OG Mag tackled the hot and juicy topic of genetically modified plants, that specter of science run amok that has so many of us worried, with arguments pro and con by the authors of Tomorrow’s Table. In a cool publishing move, the book is the joint effort of a plant geneticist and an organic farmer, who happen to be married so presumably have found some common ground, at least so they’re not going to bed angry every night.
Now despite OG having campaigned to prohibit genetically
engineered crops from being certified as organic, editor Scott Meyer decided to have the authors lay out their positions in the Nov-Jan issue "because
biotechnology is impacting our food system and we believe organic
principles can be protected where it matters most only by understanding
the nuances of scientific opinion." Intellectual openness? Yeah, I vaguely remember what that looks like.
So it’s kind of a Point-Counterpoint, without the "Jane, you ignorant slut."
And now we can all join in the brawl because the authors and Scott are conducting a live forum this Thursday night – November 13 from 9-11 pm EST.
I’ll confess that I’ve never actually participated in a live forum before, so
Scott had to walk me through this a bit. But it looks easy even to me, and open to all at no charge – just register so they’ll
know who you are. Then go to their forums page here and choose "OG Watchdogs." I’ll be online with Scott and the GMO experts – join us!
(One example of GMO technology that’s hard to hate is the development of turfgrass that grows to the right height and stops growing. Carol of May Dreams Gardens covered it for us in "No-Mow Grass".)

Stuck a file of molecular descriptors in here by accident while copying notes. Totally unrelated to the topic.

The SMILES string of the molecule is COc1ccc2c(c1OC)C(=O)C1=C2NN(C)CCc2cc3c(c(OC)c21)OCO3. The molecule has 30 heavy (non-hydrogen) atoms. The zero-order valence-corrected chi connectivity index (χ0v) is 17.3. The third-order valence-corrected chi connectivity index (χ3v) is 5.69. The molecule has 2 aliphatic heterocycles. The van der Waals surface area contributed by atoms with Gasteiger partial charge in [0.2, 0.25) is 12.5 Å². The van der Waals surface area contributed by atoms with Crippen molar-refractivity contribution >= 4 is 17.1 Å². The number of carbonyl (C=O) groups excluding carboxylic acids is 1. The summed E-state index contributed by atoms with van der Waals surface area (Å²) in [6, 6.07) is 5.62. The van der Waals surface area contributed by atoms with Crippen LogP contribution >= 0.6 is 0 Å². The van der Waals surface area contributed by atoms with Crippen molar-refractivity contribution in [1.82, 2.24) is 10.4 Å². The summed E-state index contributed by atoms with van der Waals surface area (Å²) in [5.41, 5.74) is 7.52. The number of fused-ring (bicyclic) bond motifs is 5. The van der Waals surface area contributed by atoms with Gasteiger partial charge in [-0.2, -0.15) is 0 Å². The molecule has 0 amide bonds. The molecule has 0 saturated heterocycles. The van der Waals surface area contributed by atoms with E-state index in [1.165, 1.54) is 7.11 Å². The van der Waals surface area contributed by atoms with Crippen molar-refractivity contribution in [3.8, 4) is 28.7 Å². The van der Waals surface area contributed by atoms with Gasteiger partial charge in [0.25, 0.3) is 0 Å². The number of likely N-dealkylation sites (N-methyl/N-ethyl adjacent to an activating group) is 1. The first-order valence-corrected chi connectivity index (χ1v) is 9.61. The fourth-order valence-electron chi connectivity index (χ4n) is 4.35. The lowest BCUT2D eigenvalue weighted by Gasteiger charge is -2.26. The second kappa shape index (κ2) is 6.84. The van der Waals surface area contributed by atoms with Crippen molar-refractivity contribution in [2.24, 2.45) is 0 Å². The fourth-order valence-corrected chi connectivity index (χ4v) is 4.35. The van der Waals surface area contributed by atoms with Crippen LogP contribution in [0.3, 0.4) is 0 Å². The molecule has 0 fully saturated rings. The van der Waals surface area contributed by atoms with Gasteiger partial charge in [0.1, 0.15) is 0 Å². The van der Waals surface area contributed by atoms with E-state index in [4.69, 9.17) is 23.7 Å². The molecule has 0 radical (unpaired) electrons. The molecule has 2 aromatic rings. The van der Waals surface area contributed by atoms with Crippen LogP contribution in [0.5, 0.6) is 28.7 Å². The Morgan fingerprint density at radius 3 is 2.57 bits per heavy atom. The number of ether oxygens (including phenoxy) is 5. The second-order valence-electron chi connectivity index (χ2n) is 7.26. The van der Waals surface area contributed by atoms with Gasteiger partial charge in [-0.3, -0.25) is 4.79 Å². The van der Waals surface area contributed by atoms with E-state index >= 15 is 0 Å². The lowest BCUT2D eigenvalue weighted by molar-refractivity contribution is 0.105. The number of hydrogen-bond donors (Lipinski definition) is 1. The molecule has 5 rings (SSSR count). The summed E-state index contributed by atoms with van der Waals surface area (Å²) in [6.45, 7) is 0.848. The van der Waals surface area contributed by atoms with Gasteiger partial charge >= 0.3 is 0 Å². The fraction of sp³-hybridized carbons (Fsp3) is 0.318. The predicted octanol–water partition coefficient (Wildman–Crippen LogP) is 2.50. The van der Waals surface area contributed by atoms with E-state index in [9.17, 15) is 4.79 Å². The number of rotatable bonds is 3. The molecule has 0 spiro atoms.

AHS does Webinars
Well, this IS impressive! This year the American Horticulture Society has been offering its members FREE webinars with big-ticket gardening speakers. How it works is surprisingly simple: members register, then log on at the appointed time and watch and hear live PowerPoint presentations by gardening experts like Tracy diSabato-Aust, Dan Hinkley, William Cullina and Colston Burrell, without having to leave the comforts of home. They can even submit questions in real-time for the expert.
I recently heard and viewed Colston Burrell’s talk about "Design and Plants for the Woodland Garden" and was totally inspired! And I was happy to learn he’s a soul-mate, preaching everything I preach. Like emulating the natural layers at the end of woodlands, the design principle I follow myself – and that you don’t have to literally be on the edge of a forest to do it. (Plant two or three garden-size trees as your back layer.) He promotes regrading to create "land forms," and big drifts, of course, for impact.
And Burrell totally gets the connection between a garden and nature – that it resembles but does not copy it exactly. "A garden is a cultural construct. It’s not just wild nature. Otherwise we wouldn’t call it a garden." He’s the type of native plant enthusiast who still loves well-adapted and gorgeous nonnatives that complement them – like Japanese maples mixed in with dogwoods. He also touts the importance of pathways, seating, painted walls, and art in the garden. Finally, he loves rustic things and suggests we relax about perfection, since "Martha’s not coming."
All these good ideas were accompanied by glorious visuals, (though on my monitor they were seriously grainy, I’m afraid), including his very own rustic-looking deer fence made from tree and shrub prunings. I’m determined to visit him and his stunning Virginia garden next spring.
More webinars are coming in 2009. Watch the AHS website or subsequent issues of The American Gardener for details.Posted by Susan Harris on November 11, 2008 at 4:29 am, in the category Everybody's a Critic.